UK Gaming Regulator Decides Against Banning Loot Boxes

Oct 08

The Gaming Regulators’ European Forum (GREF) has ruled against the application of a widespread ban on loot boxes.

This development comes after the results of a year-long study that was conducted regarding the impact that video game microtransactions, including loot box offerings, might potentially have on gamers.

The GREF has decided not to take any measures that could curb the features of loot boxes despite having been unambiguously recommended to impose such restrictions.

The report on the work done by the GREF gathers the findings of the research that started in September 2018. It was published on October 2 by the French regulator, ARJEL.

The forum is made up of 36 gambling regulators from 31 European nations. At the time, 19 regulatory bodies had already expressed concerns about video game microtransactions that is believed to be borderline gambling.

The report claims that the GREF firmly believes that imposing restrictions on loot boxes would be primarily dependent on the regulations of each individual country in the region. Each country would have its own definition of gambling, and any such limitations would have to align with these laws.

The GREF has also stressed that there needs to be a harmonized effort from different parties to deal with any such issues with loot boxes. This would include the national bodies for education, health, and consumer protection, as well as those in charge of financial and digital regulation.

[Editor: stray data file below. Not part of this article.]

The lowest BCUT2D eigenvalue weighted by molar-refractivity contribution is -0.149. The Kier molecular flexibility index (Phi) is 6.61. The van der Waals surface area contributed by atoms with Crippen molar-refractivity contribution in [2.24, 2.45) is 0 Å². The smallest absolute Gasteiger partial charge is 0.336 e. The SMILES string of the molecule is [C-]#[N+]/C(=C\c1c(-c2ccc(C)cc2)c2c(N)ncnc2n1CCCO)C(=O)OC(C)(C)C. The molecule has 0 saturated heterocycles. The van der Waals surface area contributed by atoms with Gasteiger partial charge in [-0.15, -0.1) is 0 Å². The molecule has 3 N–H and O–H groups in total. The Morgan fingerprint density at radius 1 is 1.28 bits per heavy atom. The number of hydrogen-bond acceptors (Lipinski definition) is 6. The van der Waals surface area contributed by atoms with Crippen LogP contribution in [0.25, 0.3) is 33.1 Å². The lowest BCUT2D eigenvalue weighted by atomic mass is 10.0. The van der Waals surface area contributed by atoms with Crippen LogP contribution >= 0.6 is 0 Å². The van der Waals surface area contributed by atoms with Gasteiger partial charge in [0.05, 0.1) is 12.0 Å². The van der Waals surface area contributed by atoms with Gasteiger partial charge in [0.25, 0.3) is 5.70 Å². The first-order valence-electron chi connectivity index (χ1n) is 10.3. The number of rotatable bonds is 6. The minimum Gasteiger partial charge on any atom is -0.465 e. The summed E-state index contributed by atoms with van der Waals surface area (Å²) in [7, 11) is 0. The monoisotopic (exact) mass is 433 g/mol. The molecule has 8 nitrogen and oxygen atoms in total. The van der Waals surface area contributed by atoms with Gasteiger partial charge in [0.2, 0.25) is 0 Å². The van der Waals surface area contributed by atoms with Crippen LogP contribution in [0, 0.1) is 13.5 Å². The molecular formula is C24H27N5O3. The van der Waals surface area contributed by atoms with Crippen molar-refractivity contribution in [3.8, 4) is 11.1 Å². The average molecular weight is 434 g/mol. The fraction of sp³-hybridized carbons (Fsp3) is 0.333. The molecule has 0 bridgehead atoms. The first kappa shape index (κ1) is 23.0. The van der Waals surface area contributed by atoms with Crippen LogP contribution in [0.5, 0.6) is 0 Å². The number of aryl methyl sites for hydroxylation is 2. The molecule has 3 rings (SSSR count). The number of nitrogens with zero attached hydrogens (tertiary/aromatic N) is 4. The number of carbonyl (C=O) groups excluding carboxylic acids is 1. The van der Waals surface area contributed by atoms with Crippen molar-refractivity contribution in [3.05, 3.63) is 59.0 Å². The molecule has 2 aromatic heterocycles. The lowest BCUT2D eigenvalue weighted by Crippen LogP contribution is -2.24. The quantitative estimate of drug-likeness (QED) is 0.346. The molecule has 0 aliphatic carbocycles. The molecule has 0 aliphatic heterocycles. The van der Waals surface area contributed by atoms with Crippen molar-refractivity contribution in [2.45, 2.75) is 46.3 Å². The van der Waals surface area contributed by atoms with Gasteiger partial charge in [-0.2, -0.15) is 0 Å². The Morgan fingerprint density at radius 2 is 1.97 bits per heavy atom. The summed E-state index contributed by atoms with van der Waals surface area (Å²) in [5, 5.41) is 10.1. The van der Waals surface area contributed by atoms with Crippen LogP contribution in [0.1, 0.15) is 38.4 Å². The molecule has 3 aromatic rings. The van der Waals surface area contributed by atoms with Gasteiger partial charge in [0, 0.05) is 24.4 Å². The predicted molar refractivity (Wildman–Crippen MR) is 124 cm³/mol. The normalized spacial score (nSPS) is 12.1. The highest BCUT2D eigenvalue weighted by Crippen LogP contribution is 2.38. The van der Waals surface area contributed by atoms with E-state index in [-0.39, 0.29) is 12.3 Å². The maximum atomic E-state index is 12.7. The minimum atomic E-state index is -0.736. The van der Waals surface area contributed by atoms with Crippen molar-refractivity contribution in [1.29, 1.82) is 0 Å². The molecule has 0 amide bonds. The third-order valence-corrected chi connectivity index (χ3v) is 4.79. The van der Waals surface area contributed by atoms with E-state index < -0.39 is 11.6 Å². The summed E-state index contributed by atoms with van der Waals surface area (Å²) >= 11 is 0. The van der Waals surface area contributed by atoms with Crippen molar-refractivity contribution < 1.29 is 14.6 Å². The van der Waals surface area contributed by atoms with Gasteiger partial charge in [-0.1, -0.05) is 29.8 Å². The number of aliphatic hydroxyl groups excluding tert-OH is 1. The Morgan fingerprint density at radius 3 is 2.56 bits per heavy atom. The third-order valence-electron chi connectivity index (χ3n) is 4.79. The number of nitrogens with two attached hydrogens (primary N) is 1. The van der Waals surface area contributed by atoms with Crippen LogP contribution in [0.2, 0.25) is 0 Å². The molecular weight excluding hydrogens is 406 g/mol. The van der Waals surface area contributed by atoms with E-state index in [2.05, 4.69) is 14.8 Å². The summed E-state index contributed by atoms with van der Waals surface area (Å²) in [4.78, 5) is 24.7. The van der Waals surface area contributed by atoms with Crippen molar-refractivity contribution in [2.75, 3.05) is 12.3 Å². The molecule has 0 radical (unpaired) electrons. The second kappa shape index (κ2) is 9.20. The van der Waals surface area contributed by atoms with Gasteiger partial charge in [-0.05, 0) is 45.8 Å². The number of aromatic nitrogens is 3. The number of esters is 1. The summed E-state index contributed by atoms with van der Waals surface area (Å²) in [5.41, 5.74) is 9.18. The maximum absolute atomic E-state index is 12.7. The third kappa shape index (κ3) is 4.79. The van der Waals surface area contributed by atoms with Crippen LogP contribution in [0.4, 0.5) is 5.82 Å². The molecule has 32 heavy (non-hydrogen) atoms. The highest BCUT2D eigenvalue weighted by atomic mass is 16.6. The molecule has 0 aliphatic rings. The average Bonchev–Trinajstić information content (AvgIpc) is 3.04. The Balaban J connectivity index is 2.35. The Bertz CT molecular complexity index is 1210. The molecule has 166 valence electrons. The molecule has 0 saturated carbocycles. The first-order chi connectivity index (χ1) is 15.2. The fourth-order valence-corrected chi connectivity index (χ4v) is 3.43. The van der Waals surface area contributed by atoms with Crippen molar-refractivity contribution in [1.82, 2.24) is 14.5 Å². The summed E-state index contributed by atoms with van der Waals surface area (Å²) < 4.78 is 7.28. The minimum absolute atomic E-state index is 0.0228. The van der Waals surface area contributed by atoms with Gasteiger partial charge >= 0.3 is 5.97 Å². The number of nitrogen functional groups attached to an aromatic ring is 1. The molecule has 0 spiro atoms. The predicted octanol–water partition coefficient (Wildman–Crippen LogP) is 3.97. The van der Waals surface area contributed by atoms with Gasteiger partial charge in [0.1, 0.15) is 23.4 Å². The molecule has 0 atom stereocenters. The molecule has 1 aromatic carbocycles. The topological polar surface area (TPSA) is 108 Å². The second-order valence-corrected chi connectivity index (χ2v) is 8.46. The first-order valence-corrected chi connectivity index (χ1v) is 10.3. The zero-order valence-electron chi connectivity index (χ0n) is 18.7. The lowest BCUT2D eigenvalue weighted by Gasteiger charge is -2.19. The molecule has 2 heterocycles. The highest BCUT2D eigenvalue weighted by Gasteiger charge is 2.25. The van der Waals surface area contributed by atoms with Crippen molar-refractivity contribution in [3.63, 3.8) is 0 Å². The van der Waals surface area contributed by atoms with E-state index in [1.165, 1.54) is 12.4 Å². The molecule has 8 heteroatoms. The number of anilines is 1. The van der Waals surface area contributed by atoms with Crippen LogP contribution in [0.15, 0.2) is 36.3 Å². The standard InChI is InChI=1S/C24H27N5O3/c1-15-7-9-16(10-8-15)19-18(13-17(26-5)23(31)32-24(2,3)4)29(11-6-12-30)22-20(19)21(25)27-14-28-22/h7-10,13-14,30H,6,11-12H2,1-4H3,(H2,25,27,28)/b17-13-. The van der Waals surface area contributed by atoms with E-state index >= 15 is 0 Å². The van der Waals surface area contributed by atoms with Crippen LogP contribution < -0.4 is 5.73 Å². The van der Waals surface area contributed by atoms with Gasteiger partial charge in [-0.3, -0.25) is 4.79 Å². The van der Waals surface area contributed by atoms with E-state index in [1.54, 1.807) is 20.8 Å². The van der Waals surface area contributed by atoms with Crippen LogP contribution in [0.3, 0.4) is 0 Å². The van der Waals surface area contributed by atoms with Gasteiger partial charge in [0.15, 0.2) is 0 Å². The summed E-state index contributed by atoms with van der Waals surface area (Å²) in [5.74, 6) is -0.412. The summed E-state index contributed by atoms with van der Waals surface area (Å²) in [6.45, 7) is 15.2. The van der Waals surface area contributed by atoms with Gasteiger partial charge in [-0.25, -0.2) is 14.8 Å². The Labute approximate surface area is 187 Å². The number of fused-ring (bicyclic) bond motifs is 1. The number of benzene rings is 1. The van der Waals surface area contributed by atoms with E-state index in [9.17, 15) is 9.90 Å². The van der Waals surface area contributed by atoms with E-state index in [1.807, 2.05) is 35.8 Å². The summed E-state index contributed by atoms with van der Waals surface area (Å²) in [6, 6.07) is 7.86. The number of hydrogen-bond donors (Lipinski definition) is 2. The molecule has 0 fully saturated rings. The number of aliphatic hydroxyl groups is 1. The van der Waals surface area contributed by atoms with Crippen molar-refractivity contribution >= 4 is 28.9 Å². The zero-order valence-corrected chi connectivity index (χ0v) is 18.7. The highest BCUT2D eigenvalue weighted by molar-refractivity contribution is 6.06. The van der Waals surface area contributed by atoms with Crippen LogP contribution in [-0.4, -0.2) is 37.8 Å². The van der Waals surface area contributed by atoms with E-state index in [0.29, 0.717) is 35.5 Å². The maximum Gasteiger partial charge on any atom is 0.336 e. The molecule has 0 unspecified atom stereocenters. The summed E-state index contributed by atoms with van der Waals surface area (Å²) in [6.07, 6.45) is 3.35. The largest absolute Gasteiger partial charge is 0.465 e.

The forum suggested that consumer protection groups have to come up with their own proposals on this matter. One recommendation it makes relates to “the communication before the purchase of the loot-box content and the probabilities of obtaining a particular virtual item.”

The report is urging for more action to be done in educating parents on issues pertaining to loot boxes. It also promotes productive conversations between gaming companies and authorities overseeing the sector to come up with further protective solutions, especially for younger people.

There has been a lot of backlash against loot boxes in video games in the past few years. The likes of Belgium and the Netherlands already have bans in place on particular kinds of loot boxes.